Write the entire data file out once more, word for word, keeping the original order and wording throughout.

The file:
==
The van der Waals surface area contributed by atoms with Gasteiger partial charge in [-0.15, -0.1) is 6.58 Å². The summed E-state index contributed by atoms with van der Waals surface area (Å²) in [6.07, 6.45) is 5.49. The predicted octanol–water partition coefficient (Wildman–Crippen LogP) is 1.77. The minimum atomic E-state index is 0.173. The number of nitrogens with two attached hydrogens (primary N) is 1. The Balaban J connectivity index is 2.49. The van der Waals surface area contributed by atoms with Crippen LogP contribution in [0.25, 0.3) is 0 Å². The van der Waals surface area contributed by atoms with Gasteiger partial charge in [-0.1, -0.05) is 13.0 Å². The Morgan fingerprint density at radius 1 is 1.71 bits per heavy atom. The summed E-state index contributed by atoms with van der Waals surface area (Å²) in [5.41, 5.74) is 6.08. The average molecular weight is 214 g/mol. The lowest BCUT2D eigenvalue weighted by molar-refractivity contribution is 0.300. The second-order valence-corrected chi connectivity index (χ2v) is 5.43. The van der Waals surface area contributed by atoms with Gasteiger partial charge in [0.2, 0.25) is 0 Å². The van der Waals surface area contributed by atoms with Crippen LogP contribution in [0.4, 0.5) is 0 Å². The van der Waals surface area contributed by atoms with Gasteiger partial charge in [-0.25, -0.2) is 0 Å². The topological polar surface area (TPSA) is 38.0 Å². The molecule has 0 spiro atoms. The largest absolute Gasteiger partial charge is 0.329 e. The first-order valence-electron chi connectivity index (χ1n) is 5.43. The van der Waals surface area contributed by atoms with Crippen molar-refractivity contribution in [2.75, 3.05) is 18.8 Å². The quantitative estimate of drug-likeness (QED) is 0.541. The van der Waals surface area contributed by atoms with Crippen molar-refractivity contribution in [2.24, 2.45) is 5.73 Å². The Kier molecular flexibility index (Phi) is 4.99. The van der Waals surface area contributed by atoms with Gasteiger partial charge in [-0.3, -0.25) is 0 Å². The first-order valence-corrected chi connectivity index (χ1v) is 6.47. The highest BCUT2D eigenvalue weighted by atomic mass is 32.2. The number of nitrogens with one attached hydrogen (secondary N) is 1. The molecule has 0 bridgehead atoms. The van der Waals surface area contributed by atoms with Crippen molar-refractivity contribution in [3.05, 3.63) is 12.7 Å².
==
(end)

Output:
The van der Waals surface area contributed by atoms with Gasteiger partial charge in [-0.15, -0.1) is 6.58 Å². The summed E-state index contributed by atoms with van der Waals surface area (Å²) in [6.07, 6.45) is 5.49. The predicted octanol–water partition coefficient (Wildman–Crippen LogP) is 1.77. The minimum atomic E-state index is 0.173. The number of nitrogens with two attached hydrogens (primary N) is 1. The Balaban J connectivity index is 2.49. The van der Waals surface area contributed by atoms with Crippen LogP contribution in [0.25, 0.3) is 0 Å². The van der Waals surface area contributed by atoms with Gasteiger partial charge in [-0.1, -0.05) is 13.0 Å². The Morgan fingerprint density at radius 1 is 1.71 bits per heavy atom. The summed E-state index contributed by atoms with van der Waals surface area (Å²) in [5.41, 5.74) is 6.08. The average molecular weight is 214 g/mol. The lowest BCUT2D eigenvalue weighted by molar-refractivity contribution is 0.300. The second-order valence-corrected chi connectivity index (χ2v) is 5.43. The van der Waals surface area contributed by atoms with Gasteiger partial charge in [0.2, 0.25) is 0 Å². The van der Waals surface area contributed by atoms with Crippen LogP contribution in [0.4, 0.5) is 0 Å². The van der Waals surface area contributed by atoms with Gasteiger partial charge in [-0.25, -0.2) is 0 Å². The topological polar surface area (TPSA) is 38.0 Å². The molecule has 0 spiro atoms. The largest absolute Gasteiger partial charge is 0.329 e. The first-order valence-electron chi connectivity index (χ1n) is 5.43. The van der Waals surface area contributed by atoms with Crippen molar-refractivity contribution in [2.75, 3.05) is 18.8 Å². The quantitative estimate of drug-likeness (QED) is 0.541. The van der Waals surface area contributed by atoms with Crippen molar-refractivity contribution in [2.24, 2.45) is 5.73 Å². The Kier molecular flexibility index (Phi) is 4.99. The van der Waals surface area contributed by atoms with Gasteiger partial charge in [-0.3, -0.25) is 0 Å². The first-order valence-corrected chi connectivity index (χ1v) is 6.47. The highest BCUT2D eigenvalue weighted by atomic mass is 32.2. The number of nitrogens with one attached hydrogen (secondary N) is 1. The molecule has 0 bridgehead atoms. The van der Waals surface area contributed by atoms with Crippen molar-refractivity contribution in [3.05, 3.63) is 12.7 Å².